These days, scarcely a day goes by without my wife or I receiving an email or phone call about the sickness or suffering of someone in our social circle. We’re coming into that time of life where our bodies tire more easily and take longer to heal. Medical issues pop up unexpectedly.
And then there’s this little thing called a pandemic.
Many have thus far been spared the disease. Many who tested positive had only minor symptoms. But chances are you know someone who barely escaped with their lives, or is still struggling with complications. And you may know someone who actually died of COVID, as my mother did. She had always been a woman with a strong will and constitution. But her 89-year-old body, weakened as it was by the isolation imposed by the pandemic, was no match for the virus.
I would imagine that there have been millions more prayers for healing uttered this past year than usual. Some have been routine, some desperate. Some seem to have been answered, others not.
Does God hear?
. . .
Lament over suffering is a common theme in the Psalms. As we’ve seen, lament grows out of a sense of disorientation. The psalmist believes that those who follow God’s way will prosper and be blessed, while the way of the wicked ends in destruction. But often, when the psalmist looks around at the world, this article of faith seems false: the righteous suffer and the wicked prosper. How can this be?
It’s important that we understand the disorientation and what it implies. We might read Psalm 1, for example, and think the psalmist naive: That’s not how the world works, buddy. The good guys don’t always win. Better get used to it. But this is why we need to hold all the threads of the psalms together in one colorful, complex tapestry of the life of faith.
The Psalter as a whole is full of gritty, realistic songs and poems that give voice to the absurdity and injustice of life, while continuing to reach out in faith toward a wise, loving, and righteous God. The psalmist believes that God desires shalom for his creation — a state of wholeness, peace, and prosperity. Psalms of lament are partly a personal cry for help, but they are also a cry for the restoration of shalom, for God to make things the way they should be, the way that God designed them to be.
Ultimately, illness and death are not God’s will for creation. We pray for healing because we want our own personal suffering to end. Of course. But hopefully, we also pray for Suffering with a capital S to end. For even if our own woes continue, even if we must moan with the psalmist, “How long?”, we remain confident that the end of Suffering as a whole is still God’s will and plan.
. . .
Psalm 6 is a prayer for healing. It is not possible to “diagnose” the psalmist’s condition from what we’re given; that is not the purpose of the psalm. What we get instead is the fullness of the psalmist’s complaint, spoken with passion to a God who hears.
Like many of the ancients, the psalmist believes that sickness is often a form of divine punishment. Thus, the psalm begins, “O LORD, do not rebuke me in your anger, or discipline me in your wrath” (vs. 1, NRSV). Unlike Psalm 51, where the psalmist is deeply aware of his own sin and feels physically crushed by God because of it, here in Psalm 6 there is no confession of sin, no admission of wrongdoing. Nevertheless, the psalmist begins his complaint by asking a sovereign and righteous God to be gracious to him (vs. 2a).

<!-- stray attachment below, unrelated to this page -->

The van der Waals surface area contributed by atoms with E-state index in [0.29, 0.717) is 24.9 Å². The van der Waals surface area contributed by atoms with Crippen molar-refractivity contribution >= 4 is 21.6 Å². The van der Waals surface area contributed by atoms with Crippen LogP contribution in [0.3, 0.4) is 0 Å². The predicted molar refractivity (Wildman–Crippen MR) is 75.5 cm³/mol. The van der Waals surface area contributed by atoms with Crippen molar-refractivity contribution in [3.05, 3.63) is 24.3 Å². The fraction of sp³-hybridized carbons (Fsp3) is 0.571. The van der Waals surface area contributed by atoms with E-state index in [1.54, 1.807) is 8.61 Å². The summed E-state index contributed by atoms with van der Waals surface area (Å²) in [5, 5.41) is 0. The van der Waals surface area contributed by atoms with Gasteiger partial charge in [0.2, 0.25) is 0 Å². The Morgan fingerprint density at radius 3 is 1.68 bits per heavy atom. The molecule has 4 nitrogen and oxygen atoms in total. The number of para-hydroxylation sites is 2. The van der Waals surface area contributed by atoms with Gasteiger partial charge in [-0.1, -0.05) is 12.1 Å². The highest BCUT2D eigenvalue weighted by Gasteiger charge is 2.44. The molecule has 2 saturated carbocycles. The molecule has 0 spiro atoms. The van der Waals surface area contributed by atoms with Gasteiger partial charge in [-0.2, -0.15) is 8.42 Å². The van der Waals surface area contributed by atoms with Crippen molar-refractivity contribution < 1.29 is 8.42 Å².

Then we get right to the complaint. The psalmist is “languishing,” a word that suggests that he has become weak and feeble, like a wilted plant (vs. 2a). He trembles with “terror” right down to his bones, indeed, to his very soul (vss. 2b-3a); apparently, he believes himself to be at death’s door (vss. 4-5). His suffering is so great that he weeps and moans (and indulges in a bit of poetic exaggeration for emphasis):
I am weary with my moaning;
every night I flood my bed with tears;
I drench my couch with my weeping.
My eyes waste away because of grief;
they grow weak because of all my foes. (vss. 6-7)
The reference to the psalmist’s enemies seems to come out of nowhere, but the theme is common in the Psalms. The psalmist has enemies who are eager to see him suffer and fail, sometimes for daring to declare that there is one and only one true God, the God of Israel. But God has heard the psalmist’s prayer, and vindication is at hand:
Depart from me, all you workers of evil,
for the LORD has heard the sound of my weeping.
The LORD has heard my supplication;
the LORD accepts my prayer.
All my enemies shall be ashamed and struck with terror;
they shall turn back, and in a moment be put to shame. (vss. 8-10)
Now it’s the enemies’ turn to know terror. Curiously, the psalmist doesn’t actually say that he’s been healed, only that the LORD has heard his weeping, heard and accepted his prayer. How he knows this, he doesn’t say. But to be heard is enough; on that basis alone, he believes that God will act.
. . .
When we pray for healing, we want results. The psalmists are no different. Sometimes they complain about their situation; sometimes they complain that God is taking too long to do something about their previous complaint; and sometimes they complain that their enemies are making fun of them because God is taking so long (gee, life is complicated, isn’t it?).
We might say that we believe God heard our prayer, but feel impatient for an answer (or don’t like the answer we think we’re getting). What I wonder is this: what would it take for us to find confidence and encouragement in the mere fact that God hears?
We’ll come back to that question again in the next post.